Obama was a fan of “The Story,” and when Carlile put together a star-studded tribute album in 2017, with other singers covering songs from that record, he wrote the liner notes. That album, titled “Cover Stories,” was entirely a benefit for the War Child charity, which provides support for young people affected by war. Adele, also a fan of Carlile’s, contributed a song, as did Dolly Parton.

Carlile’s house, which she calls a “compound,” is not exactly located in a “blue” neighborhood. Her neck of the woods is one of the “redder” parts of King County. Yet Carlile talks about her neighbors, and early fans from Maple Valley bars, in the same glowing terms as she does Obama. She strove on her record to make these songs about emotions, and not preachy.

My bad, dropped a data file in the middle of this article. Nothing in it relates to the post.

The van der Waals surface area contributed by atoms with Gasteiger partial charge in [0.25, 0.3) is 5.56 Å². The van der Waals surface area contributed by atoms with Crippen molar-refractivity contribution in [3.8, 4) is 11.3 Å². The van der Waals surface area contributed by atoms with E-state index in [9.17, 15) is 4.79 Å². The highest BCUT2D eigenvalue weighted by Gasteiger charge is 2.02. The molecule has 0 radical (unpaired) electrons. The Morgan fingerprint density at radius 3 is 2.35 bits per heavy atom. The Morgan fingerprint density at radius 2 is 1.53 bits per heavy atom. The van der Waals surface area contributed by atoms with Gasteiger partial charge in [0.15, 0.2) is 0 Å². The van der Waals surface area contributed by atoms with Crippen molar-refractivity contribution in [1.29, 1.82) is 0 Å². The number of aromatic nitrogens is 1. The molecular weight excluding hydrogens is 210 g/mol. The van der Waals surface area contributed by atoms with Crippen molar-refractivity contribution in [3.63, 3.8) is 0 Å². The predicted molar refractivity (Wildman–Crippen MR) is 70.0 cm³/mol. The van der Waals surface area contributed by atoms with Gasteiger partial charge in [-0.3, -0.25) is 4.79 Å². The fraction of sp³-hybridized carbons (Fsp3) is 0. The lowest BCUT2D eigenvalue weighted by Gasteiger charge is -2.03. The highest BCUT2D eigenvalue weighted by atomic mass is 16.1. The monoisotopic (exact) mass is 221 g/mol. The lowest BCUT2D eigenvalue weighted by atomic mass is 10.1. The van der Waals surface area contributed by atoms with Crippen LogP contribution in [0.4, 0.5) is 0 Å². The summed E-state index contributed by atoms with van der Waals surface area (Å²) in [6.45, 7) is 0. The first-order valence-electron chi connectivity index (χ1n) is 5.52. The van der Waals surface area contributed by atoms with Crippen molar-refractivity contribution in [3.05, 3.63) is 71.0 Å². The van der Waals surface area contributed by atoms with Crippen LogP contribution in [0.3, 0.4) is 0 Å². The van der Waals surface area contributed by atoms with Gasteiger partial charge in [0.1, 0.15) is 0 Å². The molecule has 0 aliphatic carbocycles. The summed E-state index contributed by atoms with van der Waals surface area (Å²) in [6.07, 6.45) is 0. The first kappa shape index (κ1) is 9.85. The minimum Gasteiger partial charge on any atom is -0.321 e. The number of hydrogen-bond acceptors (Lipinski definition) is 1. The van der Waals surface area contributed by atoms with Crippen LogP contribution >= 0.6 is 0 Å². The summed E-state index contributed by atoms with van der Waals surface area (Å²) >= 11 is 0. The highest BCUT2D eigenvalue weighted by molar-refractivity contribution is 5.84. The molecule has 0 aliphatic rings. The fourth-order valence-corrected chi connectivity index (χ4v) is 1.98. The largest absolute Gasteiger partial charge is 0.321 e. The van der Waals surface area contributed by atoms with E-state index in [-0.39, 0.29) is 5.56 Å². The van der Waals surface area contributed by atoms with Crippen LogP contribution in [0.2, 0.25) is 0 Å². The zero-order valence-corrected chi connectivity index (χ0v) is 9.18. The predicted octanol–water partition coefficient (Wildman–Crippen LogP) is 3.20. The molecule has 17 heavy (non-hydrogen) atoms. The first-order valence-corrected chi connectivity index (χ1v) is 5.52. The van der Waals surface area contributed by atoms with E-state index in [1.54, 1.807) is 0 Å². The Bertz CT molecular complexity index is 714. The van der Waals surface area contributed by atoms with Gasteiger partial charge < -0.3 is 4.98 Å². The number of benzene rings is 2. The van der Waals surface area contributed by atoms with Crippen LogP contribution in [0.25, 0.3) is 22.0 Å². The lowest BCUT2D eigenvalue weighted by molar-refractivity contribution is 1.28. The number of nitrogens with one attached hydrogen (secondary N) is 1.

“Every song on this record is about forgiveness,” she says. “That’s one of the most powerful things in the world.”

And though Carlile’s compound is an hour drive from downtown Seattle, she says she could still be the city’s musical ambassador. “I’m a walking billboard for Seattle everywhere I tour,” she says. “I could be a spokesperson. I think Seattle is that eclectic, that inclusive, that smart, that beautiful, that dignified, and that loving.”

Carlile is talking about a community of people more than she is a physical place. Still, the words she uses to describe a city she loves that she doesn’t exactly live in — eclectic, inclusive, dignified — could also be a description of Brandi Carlile herself.

This story has been updated to reflect that the cover image of Brandi Carlile on her new CD is a painting.